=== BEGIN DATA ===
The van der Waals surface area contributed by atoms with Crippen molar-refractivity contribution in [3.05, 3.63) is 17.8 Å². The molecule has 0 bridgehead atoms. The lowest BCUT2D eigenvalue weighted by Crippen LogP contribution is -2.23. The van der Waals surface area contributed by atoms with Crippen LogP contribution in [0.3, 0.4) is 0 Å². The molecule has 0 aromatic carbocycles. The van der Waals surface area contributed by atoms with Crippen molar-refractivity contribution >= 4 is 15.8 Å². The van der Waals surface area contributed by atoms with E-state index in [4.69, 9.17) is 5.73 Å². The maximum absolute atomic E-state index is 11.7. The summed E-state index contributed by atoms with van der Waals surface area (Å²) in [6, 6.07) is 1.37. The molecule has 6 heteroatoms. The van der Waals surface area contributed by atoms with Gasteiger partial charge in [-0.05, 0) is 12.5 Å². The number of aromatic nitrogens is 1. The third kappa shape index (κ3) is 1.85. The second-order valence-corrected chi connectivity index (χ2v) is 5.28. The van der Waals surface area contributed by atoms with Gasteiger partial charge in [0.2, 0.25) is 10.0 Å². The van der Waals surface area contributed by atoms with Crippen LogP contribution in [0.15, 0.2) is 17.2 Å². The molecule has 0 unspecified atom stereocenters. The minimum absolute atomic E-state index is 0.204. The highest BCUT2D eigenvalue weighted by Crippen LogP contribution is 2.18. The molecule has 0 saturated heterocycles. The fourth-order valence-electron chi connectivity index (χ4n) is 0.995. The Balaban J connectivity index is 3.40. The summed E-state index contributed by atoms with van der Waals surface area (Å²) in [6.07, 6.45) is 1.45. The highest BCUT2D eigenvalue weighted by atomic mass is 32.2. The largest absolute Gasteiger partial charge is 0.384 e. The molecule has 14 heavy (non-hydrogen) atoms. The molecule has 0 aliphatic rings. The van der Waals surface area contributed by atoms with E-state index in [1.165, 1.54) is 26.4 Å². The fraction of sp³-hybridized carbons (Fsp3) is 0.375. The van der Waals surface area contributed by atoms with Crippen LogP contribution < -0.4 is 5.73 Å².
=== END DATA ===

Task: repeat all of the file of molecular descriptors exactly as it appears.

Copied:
The van der Waals surface area contributed by atoms with Crippen molar-refractivity contribution in [3.05, 3.63) is 17.8 Å². The molecule has 0 bridgehead atoms. The lowest BCUT2D eigenvalue weighted by Crippen LogP contribution is -2.23. The van der Waals surface area contributed by atoms with Crippen LogP contribution in [0.3, 0.4) is 0 Å². The molecule has 0 aromatic carbocycles. The van der Waals surface area contributed by atoms with Crippen molar-refractivity contribution >= 4 is 15.8 Å². The van der Waals surface area contributed by atoms with E-state index in [4.69, 9.17) is 5.73 Å². The maximum absolute atomic E-state index is 11.7. The summed E-state index contributed by atoms with van der Waals surface area (Å²) in [6, 6.07) is 1.37. The molecule has 6 heteroatoms. The van der Waals surface area contributed by atoms with Gasteiger partial charge in [-0.05, 0) is 12.5 Å². The number of aromatic nitrogens is 1. The third kappa shape index (κ3) is 1.85. The second-order valence-corrected chi connectivity index (χ2v) is 5.28. The van der Waals surface area contributed by atoms with Gasteiger partial charge in [0.2, 0.25) is 10.0 Å². The van der Waals surface area contributed by atoms with Crippen LogP contribution in [0.15, 0.2) is 17.2 Å². The molecule has 0 unspecified atom stereocenters. The minimum absolute atomic E-state index is 0.204. The highest BCUT2D eigenvalue weighted by Crippen LogP contribution is 2.18. The molecule has 0 saturated heterocycles. The fourth-order valence-electron chi connectivity index (χ4n) is 0.995. The Balaban J connectivity index is 3.40. The summed E-state index contributed by atoms with van der Waals surface area (Å²) in [6.07, 6.45) is 1.45. The highest BCUT2D eigenvalue weighted by atomic mass is 32.2. The largest absolute Gasteiger partial charge is 0.384 e. The molecule has 14 heavy (non-hydrogen) atoms. The molecule has 0 aliphatic rings. The van der Waals surface area contributed by atoms with E-state index in [1.165, 1.54) is 26.4 Å². The fraction of sp³-hybridized carbons (Fsp3) is 0.375. The van der Waals surface area contributed by atoms with Crippen LogP contribution < -0.4 is 5.73 Å².